Talks Office Movie Reviews S1:E3: ‘Rogue One: A Star Wars’ Story Takes a Nosedive into Mediocrity

Jace Rettinger


Alex Toth

Taking place only moments before the first in the series, “Rogue One: A Star Wars Story” follows Jyn Erso (Felicity Jones, “The Theory Of Everything”) and her rag-tag team of intergalactical outcasts, on the mission to capture the plans to the planet destroying weapon The Death Star.

Only one year after the franchise’s successful revival, “Rogue One” was a questionable release to say the least. Why release a new film only one year after the last one? Why not build more hype towards Episode 8 instead of risking a flop with a side story? These were questions every Star Wars fan was asking themselves when “Rogue One” was announced to release in late 2016.

The film was also a risk critically, to start production on a film that would follow a film that hadn’t even been released yet (“Force Awakens”), but Disney knew what they were doing. This film would make money no matter what, and having a Star Wars film release every year, while seemingly desperate, is smart financially. The Star Wars franchise is viable, expandable, and profitable, so it only makes sense that Disney would pull this move.

But how did Rogue One hold up? I went into Rogue One with flat expectations. I didn’t watch many of the trailers, I hadn’t read any reviews, and I didn’t hear anything from anybody else about it. So when I found the film to be one of the more average in the series, I wasn’t too surprised, and while it certainly wasn’t bad, It wasn’t very good either.

The film starts off with the capturing of Death Star designer and lead architect, Galen Erso played by Mads Mikkelsen (“The Hunt”, “Doctor Strange”) by the imperial forces. They need him to complete The Death Star, and he ultimately leaves his daughter, Jyn Erso behind. This is a great scene to start off with. It perfectly establishes Jyn’s relationship with her father, and how difficult it was for him to leave her behind.

After these first few scenes the film really falls off. It starts to introduce characters that really abruptly come into the narrative at random points in the film. We have Cassian Andor played by Diego Luna (“Milk”), one of the most uninteresting, forgettable characters to ever touch the Star Wars universe. Then we have Chirrut Imwe, played by Donnie Yen (“IP Man”) who is honestly one of the more likeable characters in the film just due to his innocent nature and slight relatability. There are a few other characters like these two but none very notable. The biggest issue is that they tried to fit in too many characters without thinking about developing them at all which makes for a very stale and forgettable cast.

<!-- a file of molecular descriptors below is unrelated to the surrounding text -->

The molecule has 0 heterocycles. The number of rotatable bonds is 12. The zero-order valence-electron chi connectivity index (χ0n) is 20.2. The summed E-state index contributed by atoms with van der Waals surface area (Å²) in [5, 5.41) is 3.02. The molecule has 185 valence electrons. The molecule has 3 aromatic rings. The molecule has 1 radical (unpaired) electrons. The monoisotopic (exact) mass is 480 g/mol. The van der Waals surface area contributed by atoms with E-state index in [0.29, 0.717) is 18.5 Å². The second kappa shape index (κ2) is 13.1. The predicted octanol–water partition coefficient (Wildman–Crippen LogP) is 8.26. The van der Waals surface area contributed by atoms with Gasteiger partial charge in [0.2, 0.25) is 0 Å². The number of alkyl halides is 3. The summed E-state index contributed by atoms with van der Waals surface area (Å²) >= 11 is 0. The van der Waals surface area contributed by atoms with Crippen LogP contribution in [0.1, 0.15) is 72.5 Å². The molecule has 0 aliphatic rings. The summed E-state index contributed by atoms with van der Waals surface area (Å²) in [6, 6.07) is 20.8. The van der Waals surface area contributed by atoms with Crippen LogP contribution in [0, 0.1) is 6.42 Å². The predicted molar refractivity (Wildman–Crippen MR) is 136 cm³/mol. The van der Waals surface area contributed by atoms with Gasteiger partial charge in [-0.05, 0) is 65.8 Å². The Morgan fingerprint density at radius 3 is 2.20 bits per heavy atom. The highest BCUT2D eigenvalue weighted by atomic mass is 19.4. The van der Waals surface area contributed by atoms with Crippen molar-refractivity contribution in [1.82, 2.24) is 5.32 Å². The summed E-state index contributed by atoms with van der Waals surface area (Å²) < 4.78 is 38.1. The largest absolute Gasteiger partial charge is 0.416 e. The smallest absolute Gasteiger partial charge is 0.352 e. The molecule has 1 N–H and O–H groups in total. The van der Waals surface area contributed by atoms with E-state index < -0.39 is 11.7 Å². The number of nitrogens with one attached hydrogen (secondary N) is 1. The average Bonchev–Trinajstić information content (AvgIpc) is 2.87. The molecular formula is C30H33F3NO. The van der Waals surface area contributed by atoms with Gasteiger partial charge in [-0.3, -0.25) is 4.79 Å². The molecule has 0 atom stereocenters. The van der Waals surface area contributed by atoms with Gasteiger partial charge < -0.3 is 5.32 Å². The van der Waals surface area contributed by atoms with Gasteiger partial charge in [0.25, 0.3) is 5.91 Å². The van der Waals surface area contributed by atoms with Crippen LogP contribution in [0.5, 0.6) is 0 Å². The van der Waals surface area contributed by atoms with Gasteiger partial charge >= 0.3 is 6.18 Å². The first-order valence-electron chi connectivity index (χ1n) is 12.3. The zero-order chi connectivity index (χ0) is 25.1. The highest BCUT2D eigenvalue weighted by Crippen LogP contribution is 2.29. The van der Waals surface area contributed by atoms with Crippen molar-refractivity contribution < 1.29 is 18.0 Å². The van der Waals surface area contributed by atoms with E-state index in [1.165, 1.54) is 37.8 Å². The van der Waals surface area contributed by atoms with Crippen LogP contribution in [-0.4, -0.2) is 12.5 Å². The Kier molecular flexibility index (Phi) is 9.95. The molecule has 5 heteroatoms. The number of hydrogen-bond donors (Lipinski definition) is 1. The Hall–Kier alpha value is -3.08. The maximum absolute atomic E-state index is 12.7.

As far as the story goes, it’s fine. It definitely could have done better but it really wasn’t too bad. The premise is great, we have a team of characters fighting to find the plans for the Death Star so that the Rebel Alliance can destroy it through its weak spot created by architect Galen Erso. But the way that they go about presenting this story is problematic.

A good majority of the film is fight scenes, and while they were certainly done well, they weren’t all too interesting, and they got repetitive towards the end. The plot spent so much time setting up everything, that when it came time for the climax, it came off feeling sort of out of the blue. It felt like a much longer movie that had been cut down to an hour and a half.

The way the characters work off of each other was bland and had little to no excitement around it. If you look at the early “Star Wars” films, you’ll see that one of the best parts of any of the the first three films, is that the relationships between characters is energetic, and has life to it which is missing in “Rogue One.” This makes for an uninteresting experience that you’ll forget in one to two days tops. They all talk to each other with phoned-in one liners or pieces of exposition, and there’s really no strong relationships between any of the characters except maybe Chirrut Imwe and Baze Malbus played by Wen Jiang (“Devils on the Doorstep”).

A few scenes replaced a few of the actors with CGI clones, which really took me out of the film at times. They’re able to create entire worlds out of just computer graphics but they can’t make a human being look a bit more realistic? These scenes were jarring at worst but to any unsuspecting viewer, it won’t be too bad.

One praise I can give is how the villain was portrayed. Orson Krennic played by Ben Mendelsohn (“The Dark Knight Rises”) is a head director on the Death Star project for the Imperial Army. He’s hungry for power and will do anything to get it, but he’s not the all powerful villain we’ve seen before from the likes of Darth Vader or Emperor Palpatine. He has flaws that are clearly shown throughout the film. He strives for greatness and just wants to be recognized for his work, as anybody else would be, making him one of the more relatable characters in this cast of heroes.

The best scene in the film comes right out of the first film in the series, “Star Wars: A New Hope” in which we see the menacing Darth Vader invade a Rebel ship in a great recreation of the iconic scene.

While most of my issues with this film lie in the characters, I found myself just unimpressed with what the film had to offer, making “Rogue One: A Star Wars Story” one of the more forgettable and average films to come out of the “Star Wars” franchise.


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